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 Wednesday, 22 January, 2003, 16:23 GMT
Cathedral staff 'allergic' to chemicals
St Paul's Cathedral
The internal restoration will cost 10.8m
Staff who have complained of sickness and sore throats at St Paul's Cathedral in the City of London are worried that the restoration process is to blame.

Centuries of dirt have built up on the Portland Stone which lines the interior of the cathedral.

But some members of staff have said they are worried that the chemicals used in the cleaning process are causing allergic reactions.

The cathedral authorities say the Health and Safety Executive (HSE) is to make checks but they are confident the process is safe.

Inside St Paul's Cathedral
St Paul's has hosted many state occasions

The 10m interior restoration project began in May 2001 and is due to be completed in 2005.

The cleaning process involves spraying a paste on to the stonework.

It is left for 24 hours and then peeled off, lifting the dirt with it.

But the mixture includes latex, a fluid from the Brazilian rubber tree, which can cause allergic reactions.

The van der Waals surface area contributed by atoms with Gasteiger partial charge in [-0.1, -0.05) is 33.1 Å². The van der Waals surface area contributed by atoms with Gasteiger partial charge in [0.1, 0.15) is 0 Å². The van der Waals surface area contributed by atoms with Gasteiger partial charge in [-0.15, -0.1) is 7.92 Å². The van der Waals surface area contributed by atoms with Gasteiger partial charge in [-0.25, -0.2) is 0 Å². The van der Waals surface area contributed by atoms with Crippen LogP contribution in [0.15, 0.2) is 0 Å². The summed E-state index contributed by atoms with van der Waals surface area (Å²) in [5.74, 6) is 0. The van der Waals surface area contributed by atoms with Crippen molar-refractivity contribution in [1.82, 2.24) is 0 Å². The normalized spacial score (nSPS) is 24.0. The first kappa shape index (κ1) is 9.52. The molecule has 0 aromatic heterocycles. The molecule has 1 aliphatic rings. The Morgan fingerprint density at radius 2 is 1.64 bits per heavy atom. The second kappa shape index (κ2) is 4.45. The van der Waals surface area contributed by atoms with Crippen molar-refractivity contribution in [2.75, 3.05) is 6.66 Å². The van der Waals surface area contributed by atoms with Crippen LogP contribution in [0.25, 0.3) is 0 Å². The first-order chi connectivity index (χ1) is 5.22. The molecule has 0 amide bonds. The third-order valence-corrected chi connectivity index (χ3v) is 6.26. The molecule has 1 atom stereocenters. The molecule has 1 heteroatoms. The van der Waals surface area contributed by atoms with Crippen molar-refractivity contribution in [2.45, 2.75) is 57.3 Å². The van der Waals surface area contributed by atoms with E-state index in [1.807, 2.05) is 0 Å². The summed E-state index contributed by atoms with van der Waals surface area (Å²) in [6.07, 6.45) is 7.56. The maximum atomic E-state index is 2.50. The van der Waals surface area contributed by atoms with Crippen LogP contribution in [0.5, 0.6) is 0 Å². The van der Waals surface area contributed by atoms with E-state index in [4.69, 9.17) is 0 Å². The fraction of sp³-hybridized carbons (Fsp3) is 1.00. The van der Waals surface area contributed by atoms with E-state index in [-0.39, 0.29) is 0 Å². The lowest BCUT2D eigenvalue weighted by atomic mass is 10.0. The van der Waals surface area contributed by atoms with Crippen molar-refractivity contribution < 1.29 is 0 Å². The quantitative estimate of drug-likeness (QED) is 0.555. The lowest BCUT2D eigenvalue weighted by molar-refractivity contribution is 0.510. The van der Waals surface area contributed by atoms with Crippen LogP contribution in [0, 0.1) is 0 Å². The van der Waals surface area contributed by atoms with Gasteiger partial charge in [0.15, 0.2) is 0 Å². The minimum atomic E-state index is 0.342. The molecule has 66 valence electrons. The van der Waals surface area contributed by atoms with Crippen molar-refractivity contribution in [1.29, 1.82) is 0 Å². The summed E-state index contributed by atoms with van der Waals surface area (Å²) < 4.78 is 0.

The areas being cleaned are screened off by plastic sheeting, but staff fear fumes have leaked into the rest of the building.

Roger Milne, the cathedral's registrar, told BBC News Online that the whole project had been monitored from the start.

'Triple check'

He said some staff had complained but checks had found nothing wrong.

"The HSE has been involved with the process throughout", he said.

"They have recently been asked to come in and triple check."

Sir Christopher Wren was commissioned to design the cathedral in 1668, two years after the Great Fire of London destroyed the old St Paul's.

After delays because of problems with the architect's plans the building was finally completed in 1710.


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See also:

12 Feb 02 | England
03 Dec 97 | St Pauls Cathedral
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